Moreover, this fish that I imagined was quite hardy turns out to be, in fact, rather delicate. A temperature of 45 degrees, multiple sources agree, represents a pretty precise lower limit that scup try very hard to avoid passing. They’re evidently happy up to a relatively warm 77 degrees, a temperature at which even I might consider entering the water.

Like many kinds of schooling fish, scup generally congregate in groups of similar age and size. The ones that died last week in the Lagoon were, accordingly, quite uniform, and quite hefty as this small-to-middlin’ species goes: The random specimen I examined closely spanned about 15 inches from nose to tail-tip and weighed a pound and a quarter. It would have weighed a bit more, but like 100 percent of the dead scup I looked at, its eyes had been eaten. This helpful service was probably performed by fish crows (a recent Wild Side column, summarizes the recent establishment of this compact crow species, which loves to forage on marine debris, on the Vineyard).

Comment by Howard on January 27, 2016 at 4:02am

Locust plagues being reported in Argentina and northwest Queensland in Australia.

Argentina Scrambles to Fight Biggest Plague of Locusts in 60 Years (Jan 25)

Farmers and fumigators in Argentina are running out of time as they scramble to control the country’s worst plague of locusts in more than half a century, officials warned on Monday.

The provincial authorities and Senasa, the government’s agricultural inspection agency, have intensified their efforts to exterminate swarms of the insects in the dry forests of northern Argentina. But their attempts might not be enough to prevent the locusts from developing into a flying throng in the coming days — when they will then threaten to devour crops like sunflowers and cotton, and grasslands for cattle grazing.

“It’s the worst explosion in the last 60 years,” Diego Quiroga, the agriculture agency’s chief of vegetative protection, said in a telephone interview. “It’s impossible to eradicate; the plague has already established itself. We’re just acting to make sure it’s the smallest it can be and does the least damage possible.”

Small pockets of locusts, which first appeared last June, at the start of winter in the Southern Hemisphere, have spread across an area of northern Argentina about the size of Delaware. The mild and rainy winter here created comfortable breeding conditions for the locusts; their surge outpaced the ability of the authorities to control the spread of the insects.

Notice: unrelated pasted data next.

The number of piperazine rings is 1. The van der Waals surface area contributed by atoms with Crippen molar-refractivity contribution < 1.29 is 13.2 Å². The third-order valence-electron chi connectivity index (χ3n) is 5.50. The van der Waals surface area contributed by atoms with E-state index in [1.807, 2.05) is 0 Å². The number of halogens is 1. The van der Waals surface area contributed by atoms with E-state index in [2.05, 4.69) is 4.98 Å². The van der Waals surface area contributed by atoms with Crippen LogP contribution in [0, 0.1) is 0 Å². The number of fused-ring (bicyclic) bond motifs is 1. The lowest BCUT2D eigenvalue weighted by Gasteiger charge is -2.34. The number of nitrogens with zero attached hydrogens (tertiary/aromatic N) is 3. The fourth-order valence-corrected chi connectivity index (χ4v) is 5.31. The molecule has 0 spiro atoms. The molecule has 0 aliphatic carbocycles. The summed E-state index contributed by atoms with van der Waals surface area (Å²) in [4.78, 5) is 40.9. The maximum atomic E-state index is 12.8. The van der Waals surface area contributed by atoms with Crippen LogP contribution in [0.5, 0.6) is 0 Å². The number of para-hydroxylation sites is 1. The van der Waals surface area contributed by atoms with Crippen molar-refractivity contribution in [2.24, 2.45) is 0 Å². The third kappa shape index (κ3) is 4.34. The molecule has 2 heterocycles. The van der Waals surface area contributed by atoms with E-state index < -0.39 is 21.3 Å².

Farmers last year reported locust clouds that were more than four miles long and nearly two miles high, said Juan Pablo Karnatz, a representative for the Province of Santiago del Estero at the Rural Confederations of Argentina, which represents more than 100,000 farmers here.

In the past five years, Senasa, the agricultural agency, has seen an increase in the numbers of insects that can destroy crops — like fruit flies that threaten citrus groves — as a result of warmer, wetter winters.


Locust Plagues Wreak Havoc on Queensland Farms (Jan 27)

Plagues of locusts are causing nightmares for northwest Queensland graziers just weeks after their dreams of much-needed rain were realised.

The large plagues have emerged around Charters Towers, wiping out grass shoots that began to sprout after late December rain.

Charters Towers Mayor Frank Beveridge said the problem was particularly bad in some areas west of the township.

"You can be driving along and then hit a huge plague of them and be left with dead insects all over your car," he told AAP.

"It can be quite devastating if you are a grazier and have waited 12 months for rain ... and then the grass disappears."

Videos highlighting the extent of the problem have emerged on Facebook.

Grazier Patrick Scharf posted a video showing a huge swarm of the locusts hopping over a patch of land.

"This is what we have to put up with now. As a small green pick comes up these little mungral's (sic) just chew it off," he wrote.

Mr Scharf said he had been spraying the locusts since mid-January and help was needed from government departments.

Cr Beveridge said the climatic conditions had to be just right for the locusts to thrive and it was hard to predict how long the problem would last.

"If the conditions extend then they might cycle a number of times, which means they are a problem for a lot longer," he said.


Comment by KM on January 26, 2016 at 1:07pm

Argentina snake invasion forces beach closures

A street flooded in Alto Alegre, province of Cordoba, Argentina. (STR, AFP)

A street flooded in Alto Alegre, province of Cordoba, Argentina. 

Rosario - An invasion of poisonous snakes washed downriver in recent floods forced authorities to close beaches to summer holidaymakers in northern Argentina, officials said on Monday.

Floodwaters in the Rio Plata and Rio Parana carried a species of water lily and with it countless crawling, slithering creatures, south to beaches at the mouths of those rivers near Buenos Aires.

"We are raising awareness of the risk and danger present today. There are otters and species of snakes that are poisonous," said Matias Leyes, an official in the coastal town of Quilmes, south of the capital.

"The beaches of Quilmes have been closed as a precaution. We were cleaning up the coast during the week and while doing so we saw the snakes under the water lilies."